Report generation


Once the measurement process is finished, the first question that needs to be asked is: “What it is going to happen with the collected data? In general, an analyses of the data takes place, some reports are generated which are communicated, and afterwards, ideally, decisions must be taken based on these reports. This process of creating and distributing information is designed to provide the vehicle for understanding results and trigger discussions and debate on possible solutions in order to improve the areas were targets are not met. (National Performance Management Advisory Commission, 2010)


Frequency and level of reporting

Communicating performance measurement information and results is one of the most important parts of the Balanced Scorecard managing process. (National Performance Management Advisory Commission, 2010). The audiences targeted include both internal staff such as employee, management and executives, as well as external interest groups, such as shareholders or elected officials.


Balanced Scorecard reporting can be done at different organizational levels and within different functional areas. According with the type of activity performed and the importance of those activities for the organizational strategic focus, Balanced Scorecard reporting can vary consistently from daily, to weekly, monthly or even quarterly reporting. While for some operational activities reporting must be performed weekly or even daily, the performance of functional areas such as Marketing or Finance is usually reported monthly. In cases such as the R&D department, where to see results of the work in innovation and products development might take time, reporting can occur on quarterly bases. No matter of the parties involved in the reporting process, or the reporting frequency, one of the most important performance reporting characteristics are efficiency and effectiveness.


Efficient and effective reporting

Unless a streamlined and efficient reporting (communication) system is in place, collecting data and measuring performance will not yield any significant results or generate any positive impact for the organization. Efficient and effective communication requires more than putting together the collected data and analyzing it in a report. Efficient and effective communication requires that the target audience has access and understands the information contained in the data reported (NNPMAC, 2010). An efficient and effective Balanced Scorecard communication and reporting system requires for several criteria to be met.

  • Access to organisational performance management reports is available to the majority of employees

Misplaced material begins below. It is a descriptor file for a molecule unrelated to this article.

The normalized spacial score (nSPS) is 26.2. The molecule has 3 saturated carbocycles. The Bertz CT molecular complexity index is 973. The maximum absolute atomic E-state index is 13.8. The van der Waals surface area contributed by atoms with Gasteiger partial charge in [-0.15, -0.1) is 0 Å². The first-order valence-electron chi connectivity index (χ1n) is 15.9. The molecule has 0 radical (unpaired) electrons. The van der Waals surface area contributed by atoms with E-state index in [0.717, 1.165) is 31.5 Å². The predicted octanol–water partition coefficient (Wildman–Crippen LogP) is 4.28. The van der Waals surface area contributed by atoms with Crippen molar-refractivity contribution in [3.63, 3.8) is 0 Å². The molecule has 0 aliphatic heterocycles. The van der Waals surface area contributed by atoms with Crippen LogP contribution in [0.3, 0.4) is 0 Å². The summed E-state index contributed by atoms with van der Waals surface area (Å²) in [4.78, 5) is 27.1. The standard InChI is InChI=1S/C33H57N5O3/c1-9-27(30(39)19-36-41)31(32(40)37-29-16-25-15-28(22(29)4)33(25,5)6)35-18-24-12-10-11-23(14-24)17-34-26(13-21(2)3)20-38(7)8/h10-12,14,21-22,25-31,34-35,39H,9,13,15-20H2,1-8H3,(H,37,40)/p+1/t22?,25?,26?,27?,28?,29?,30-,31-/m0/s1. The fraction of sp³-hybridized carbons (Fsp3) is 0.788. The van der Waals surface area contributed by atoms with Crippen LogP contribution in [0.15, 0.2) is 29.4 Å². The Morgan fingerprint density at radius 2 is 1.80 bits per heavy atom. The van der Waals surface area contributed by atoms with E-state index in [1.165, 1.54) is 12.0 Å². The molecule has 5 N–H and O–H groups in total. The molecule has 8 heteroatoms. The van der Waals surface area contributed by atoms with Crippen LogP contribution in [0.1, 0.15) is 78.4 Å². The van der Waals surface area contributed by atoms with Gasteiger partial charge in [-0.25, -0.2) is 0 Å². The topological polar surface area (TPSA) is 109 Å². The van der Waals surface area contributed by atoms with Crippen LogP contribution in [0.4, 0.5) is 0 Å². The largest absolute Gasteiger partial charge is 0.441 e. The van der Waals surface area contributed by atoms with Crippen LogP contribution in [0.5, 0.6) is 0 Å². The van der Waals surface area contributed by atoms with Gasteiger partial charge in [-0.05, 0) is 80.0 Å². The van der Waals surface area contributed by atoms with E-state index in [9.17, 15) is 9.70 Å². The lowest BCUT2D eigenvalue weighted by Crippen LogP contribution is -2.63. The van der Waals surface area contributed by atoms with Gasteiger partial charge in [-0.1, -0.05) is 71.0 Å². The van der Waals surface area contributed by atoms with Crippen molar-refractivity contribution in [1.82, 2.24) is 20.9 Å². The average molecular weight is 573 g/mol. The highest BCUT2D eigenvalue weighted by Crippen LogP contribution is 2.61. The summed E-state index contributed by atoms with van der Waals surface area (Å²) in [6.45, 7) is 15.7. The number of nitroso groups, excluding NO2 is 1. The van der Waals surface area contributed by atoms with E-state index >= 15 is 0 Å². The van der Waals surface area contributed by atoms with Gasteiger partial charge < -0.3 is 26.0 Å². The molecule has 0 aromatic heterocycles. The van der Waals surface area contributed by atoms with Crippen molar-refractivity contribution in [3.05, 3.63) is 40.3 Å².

• Organisational performance management reports are disseminated through direct meetings across the majority of the functional area in the organization.
  • There is frequent interactivity and positive dialogue about performance management among staff in the organization.
  • Performance data is consolidated in a data warehouse / data mart - there is no utilisation of standalone systems.
  • The organisation has continuous, real time reporting around a series of critical processes such as customer management, product/service performance, supply chain, operations.
  • Variance reporting alerts are automatically generated. (Brudan, 2009)


Communicating performance information to the organization

Generally, one performs an activity in order to use the results for future decision making. Unfortunately, in many organizations, the performance measurement reports are communicated only to senior managers, and not in depth discussions are taking place within the lower layers in the organizations. Thus, no initiatives result, which can be enacted in order to solve possible issues that appear in the reports. This is because too much emphasize is put on assembling the reports and not enough on the decisions that must be taken in order to solve the identified problems and allow the organization to benefit from the learning and improvement process.


While doing a Balanced Scorecard research report for the Chartered Institute of Management Accountants, Mackay (2005) found out that many organizations did not distribute management information to all employees. According to its findings, on average less than 50% of information was available to all employees; more than 50% was available to all managers, while 8% of the respondents stated that none of the information in the performance management system was available to all managers. Thus, the final research results showed that whilst most organizations had a formal performance management reporting system, the degree of transparency was variable. Despite the fact that many of the organization recognized the value brought by the Balanced Scorecard reporting system, for improving the communication process, the resources dedicated for this activity varied consistently.


To have an impact on the improvement of the organizational performance, Balanced Scorecard reporting must be nurtured as a transparent and critical process.



  • Brudan, A. (2009), Performance Management Maturity Level in Business Organizations, Master thesis, Aarhus School of Business, Denmark.
  • Mackay, A. (2005), A Practitioner’s Guide to the Balanced Scorecard, Research Report for The Chartered Institute of Management Accountants.
  • National Performance Management Advisory Commission (2010), A Performance Management Framework for State and Local Government: from measuring and reporting to management and improvement.

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